Louisville coach Rick Pitino remains the only head coach fired in the wake of the scandal, and that was for an accumulation of sins as much as the school allegedly orchestrating a deal to pay Bowen $100,000. (Pitino denies knowledge of the transaction.) After the scandal erupted a year ago, the NCAA directed all its Division I member schools to self-investigate their men’s basketball programs, and the results were barely noticeable — few players were suspended, fewer staffers were disciplined and the 2017-18 season rolled along as if nothing had happened.
Fast-forward a year to a trial full of sensational allegations and revelations, and the public response from implicated universities ranges from more bland statements to no response at all.
“My main takeaway is that there’s no action at the school level,” said Notre Dame athletic director Jack Swarbrick. “There’s no outcry from the faculty senate or president’s office. The lack of reaction surprises me.”
But Brown, the Atlanta-based lawyer, believes there is more activity behind the scenes in response to the trial revelations than meets the eye.
“Many schools, including those named in the first days of the trial, were already aware of issues that had come up,” he said. “Many had already taken investigative steps. There are other schools and coaches, whose identities have been disclosed this week, that are now beginning internal reviews.
“Has my phone rung? Yes.”
The question is whether schools would be willing to take decisive action in the wake of persuasive trial evidence of major violations within their basketball programs. October would be a terrible time to make a coaching change — but bad timing isn’t much of an excuse at this juncture. Schools have had a year to get their houses in order, and it appears that not many have.
What would be the line of delineation to fire a coach? One Power Five athletic director who spoke to Yahoo Sports on condition of anonymity broke it down to two levels. If there’s an accusation under oath, he said he’d likely bring in outside lawyers to independently investigate and attempt to corroborate. “But if my coach is on wiretap talking about paying players? I fire him.”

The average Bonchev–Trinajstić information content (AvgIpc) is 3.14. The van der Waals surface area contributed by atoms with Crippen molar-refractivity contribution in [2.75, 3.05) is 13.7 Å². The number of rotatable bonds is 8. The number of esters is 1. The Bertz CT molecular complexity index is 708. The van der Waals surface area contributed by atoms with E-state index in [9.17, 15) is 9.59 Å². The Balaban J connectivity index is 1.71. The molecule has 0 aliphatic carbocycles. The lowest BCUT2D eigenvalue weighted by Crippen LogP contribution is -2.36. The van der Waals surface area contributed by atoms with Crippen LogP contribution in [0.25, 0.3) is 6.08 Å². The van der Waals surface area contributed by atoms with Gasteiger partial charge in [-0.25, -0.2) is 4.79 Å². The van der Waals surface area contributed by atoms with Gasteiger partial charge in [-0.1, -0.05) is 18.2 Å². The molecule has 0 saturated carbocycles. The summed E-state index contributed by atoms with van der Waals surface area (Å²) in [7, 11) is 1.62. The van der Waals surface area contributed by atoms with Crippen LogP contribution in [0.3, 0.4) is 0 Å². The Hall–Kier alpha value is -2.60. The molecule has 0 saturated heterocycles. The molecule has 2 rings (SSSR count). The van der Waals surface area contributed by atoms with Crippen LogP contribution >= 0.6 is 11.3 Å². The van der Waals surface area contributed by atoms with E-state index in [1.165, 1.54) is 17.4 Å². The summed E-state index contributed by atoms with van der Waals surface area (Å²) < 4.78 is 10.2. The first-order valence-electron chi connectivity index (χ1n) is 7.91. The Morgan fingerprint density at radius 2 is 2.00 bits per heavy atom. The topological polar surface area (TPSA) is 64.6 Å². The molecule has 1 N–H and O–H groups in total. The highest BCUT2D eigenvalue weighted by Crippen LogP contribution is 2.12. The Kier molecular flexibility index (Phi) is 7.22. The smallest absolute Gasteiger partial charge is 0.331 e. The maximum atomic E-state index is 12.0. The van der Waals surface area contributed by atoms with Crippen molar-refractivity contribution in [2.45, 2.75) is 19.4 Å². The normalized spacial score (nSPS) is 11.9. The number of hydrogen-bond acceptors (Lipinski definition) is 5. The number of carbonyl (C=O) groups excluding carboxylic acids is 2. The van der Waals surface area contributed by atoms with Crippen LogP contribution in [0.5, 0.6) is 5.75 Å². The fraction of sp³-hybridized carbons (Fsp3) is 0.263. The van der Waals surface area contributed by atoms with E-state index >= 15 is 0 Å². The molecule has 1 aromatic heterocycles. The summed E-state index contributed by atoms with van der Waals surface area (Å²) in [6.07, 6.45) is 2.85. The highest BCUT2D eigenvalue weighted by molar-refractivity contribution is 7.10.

Some around the sport want actions to be initiated above the athletic director level. University presidents, who often set the tone for how much rule breaking and aberrant behavior is to be tolerated in athletics, will be watched as closely as ADs when it comes to reacting to the trial.
“I still contend the trial is important to weed out the cheaters and send a message to college presidents that who they hire and how they prioritize winning versus education will impact behavior,” said former college basketball coach and athletic director Peter Roby, now working for the search firm Pivot Management Partners.
Beyond the university level, the NCAA response to the week’s events is unclear. Whatever presence the association may have in the courtroom is imperceptible, and president Mark Emmert’s absence is noteworthy. NCAA investigators have been instructed by the feds to largely wait their turn before wading into the steadily growing pool of allegations, but they have picked their spots to act on matters of player eligibility and other areas not directly affecting the government’s investigation.
One summer rule change could accelerate the NCAA’s ability to act in scandal-related investigations: importation. It basically gives NCAA Enforcement the right to “import” information from other investigations without having to independently confirm it themselves. Simply put, can the FBI do the NCAA’s work for it?
It remains unclear what evidence the NCAA would be able to import from this trial, and the process of determining that could be arduous. The NCAA membership has long called for faster investigations, but legal challenges to importation would snarl a process meant to expedite the disposition of cases.
These are all challenges that the NCAA — and perhaps more acutely, its member schools — must reconcile quickly. A new season draws nigh, and the damage done to the credibility of college basketball by another year of university inaction in response to scandal would be immense.
“There better be some ineligible players this year,” Brey said. “Some guys better not be playing. It’s on NCAA enforcement to get moving.”